The Working Waterfront

‘Lost and found’ a metaphor for this year

Casual hike provides unexpected paths on North Haven

Courtney Naliboff
Posted 2021-05-19
Last Modified 2021-05-19

I pulled out my laptop to write just now and asked my six-year-old what this month’s column should be about. I had some vague ideas around maybe the virtual one-acts festival my students participated in back in March, or an ode to my greenhouse, which currently has the first tiny brassica and pea shoots germinating despite the raw cold snap which ushered in April.

But she suggested I write about an adventure, and when I asked which adventure, she reminded me of a particularly unexpected one, from the summer of 2019. And as it’s not only a pretty good story, but a pretty good metaphor; I’ll share it with you now.

It was a balmy day, and Bill had gone over to Vinalhaven to teach a summer music camp session. Penrose and I had been tasked with a trip to the transfer station to drop off the trash and recycling. When we arrived, with our dachshund Claude in the car, the container was being switched out and we were told to come back in 20 minutes.

I decided a short hike would be a great way to fill the time while we waited…

The transfer station is up on the island’s North Shore, an extremely scenic stretch of road, and not too far from the North Shore Preserve trail which I’ve written about here before. I decided a short hike would be a great way to fill the time while we waited for the container switch, so I drove us a little further down the road and kid, dog, and parent hopped out of the car.

We took off down the grassy path, emerging at the dramatic overlook and picnic table. We bore left along the cliff walk, then followed a path through the grass. The trail loops back around fairly quickly, and at that time banked up a steep hill via a built in staircase.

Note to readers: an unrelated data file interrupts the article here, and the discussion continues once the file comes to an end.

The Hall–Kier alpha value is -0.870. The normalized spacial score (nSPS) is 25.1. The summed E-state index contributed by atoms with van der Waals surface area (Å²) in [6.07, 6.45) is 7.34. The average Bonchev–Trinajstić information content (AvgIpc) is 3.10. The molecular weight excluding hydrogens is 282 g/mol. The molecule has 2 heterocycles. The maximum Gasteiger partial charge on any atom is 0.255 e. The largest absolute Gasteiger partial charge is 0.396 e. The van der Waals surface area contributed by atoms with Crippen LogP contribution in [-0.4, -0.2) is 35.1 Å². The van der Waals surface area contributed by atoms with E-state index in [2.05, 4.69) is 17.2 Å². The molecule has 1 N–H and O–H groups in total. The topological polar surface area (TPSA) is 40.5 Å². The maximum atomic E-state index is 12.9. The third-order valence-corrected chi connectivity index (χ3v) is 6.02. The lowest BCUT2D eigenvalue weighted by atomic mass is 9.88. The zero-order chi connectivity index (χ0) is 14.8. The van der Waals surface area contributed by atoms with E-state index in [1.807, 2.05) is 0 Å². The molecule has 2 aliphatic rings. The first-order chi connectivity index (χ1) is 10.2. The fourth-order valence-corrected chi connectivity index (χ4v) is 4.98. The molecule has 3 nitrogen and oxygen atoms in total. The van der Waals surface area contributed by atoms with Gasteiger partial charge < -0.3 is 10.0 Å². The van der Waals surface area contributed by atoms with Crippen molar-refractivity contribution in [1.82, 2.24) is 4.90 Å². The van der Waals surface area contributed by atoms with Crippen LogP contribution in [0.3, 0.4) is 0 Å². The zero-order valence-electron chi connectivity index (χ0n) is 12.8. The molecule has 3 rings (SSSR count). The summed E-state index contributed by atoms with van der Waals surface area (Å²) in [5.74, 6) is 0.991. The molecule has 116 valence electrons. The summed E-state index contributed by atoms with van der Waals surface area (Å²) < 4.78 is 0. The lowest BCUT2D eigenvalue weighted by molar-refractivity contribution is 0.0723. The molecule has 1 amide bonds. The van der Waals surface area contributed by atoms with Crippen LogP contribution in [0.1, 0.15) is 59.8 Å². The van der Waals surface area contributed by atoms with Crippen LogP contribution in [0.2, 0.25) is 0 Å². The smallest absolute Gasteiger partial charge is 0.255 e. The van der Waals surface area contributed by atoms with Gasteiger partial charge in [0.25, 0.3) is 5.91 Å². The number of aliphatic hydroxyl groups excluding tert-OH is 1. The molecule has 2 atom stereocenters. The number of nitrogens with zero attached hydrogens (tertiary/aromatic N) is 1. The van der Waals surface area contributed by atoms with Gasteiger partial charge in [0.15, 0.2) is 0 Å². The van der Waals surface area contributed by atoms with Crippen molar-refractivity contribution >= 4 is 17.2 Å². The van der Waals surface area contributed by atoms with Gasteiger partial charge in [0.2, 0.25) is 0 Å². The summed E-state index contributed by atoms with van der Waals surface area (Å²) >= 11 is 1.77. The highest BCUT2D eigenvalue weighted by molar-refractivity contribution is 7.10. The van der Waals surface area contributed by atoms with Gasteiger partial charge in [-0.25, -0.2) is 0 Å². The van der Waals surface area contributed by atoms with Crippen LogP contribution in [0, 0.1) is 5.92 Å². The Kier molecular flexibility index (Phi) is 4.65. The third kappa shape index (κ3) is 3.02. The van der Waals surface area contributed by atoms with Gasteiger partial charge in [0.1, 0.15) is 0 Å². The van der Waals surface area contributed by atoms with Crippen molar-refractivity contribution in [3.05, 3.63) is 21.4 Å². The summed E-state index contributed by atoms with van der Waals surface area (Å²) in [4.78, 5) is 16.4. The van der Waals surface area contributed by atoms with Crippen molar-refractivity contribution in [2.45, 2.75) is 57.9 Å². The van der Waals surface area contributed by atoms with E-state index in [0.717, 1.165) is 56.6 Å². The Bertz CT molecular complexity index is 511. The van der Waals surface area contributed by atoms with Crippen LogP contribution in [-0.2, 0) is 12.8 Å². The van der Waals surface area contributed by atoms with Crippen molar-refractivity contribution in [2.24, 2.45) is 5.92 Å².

We walked on. No staircase. We kept going. The path turned into… less of a path. More of a deer run. And then less of a deer run and more of a bushwhack.

I had somehow gotten lost. On North Haven. With a small dog and a small child. We were too far in to turn around, and I was nervous that we wouldn’t be able to retrace our steps back to the path. The ocean was still on our right, so I figured we were at least heading towards civilization somehow. I checked in with Pen. She was annoyed, but willing to keep going.

We pressed on through raspberry brambles and prickly baby spruce. I spotted a beach up ahead, which seemed promising. We clambered down the muddy, eroded slope down to the pebbles and sand. A ladder led up the opposite bank, which seemed to hint at some sort of end to our unexpected adventure. We climbed up and spotted a house and car in the distance. There had been a house and a car at the start of our hike, so maybe, somehow, we hadn’t been lost at all!

Of course not. This was a completely different house and car. Where on the island had we emerged? How would we get back to our car, wherever it was?

We walked up the lawn, relieved at least to no longer be in the woods. We had found a road, but what road? I picked Claude up—not expecting a walk, I hadn’t brought his leash—and we wandered, trying to get our bearings.

After a few hot, anxious minutes we spotted another car, this one filled with familiar faces. We trotted after them and flagged them down. We were saved! They obligingly gave us a ride back to the trailhead, and Pen happily recounted her travails to her classmate in the backseat.

We went through the transfer station on our way home, as I puzzled over my wrong turn and where we had emerged. We had started with good intentions and a clear vision for the afternoon and wound up in a surprisingly dicey situation which fortunately had a good outcome. Even in the most familiar of settings, getting lost and turned around was still, it turned out, possible.

Not to belabor a point, but much about our bushwhack reminds me of the last year and change. We set out with clear intentions, we made wrong turns. We were in the wilderness. We relied on the good will of others. And while we don’t yet know where we will emerge, we are beginning to see the opening of the road ahead.

How will we recount this story? What will we take with us into the future? Will we be more prepared for the next unexpected wrong turn?

Courtney Naliboff teaches music, theater, and writing on North Haven.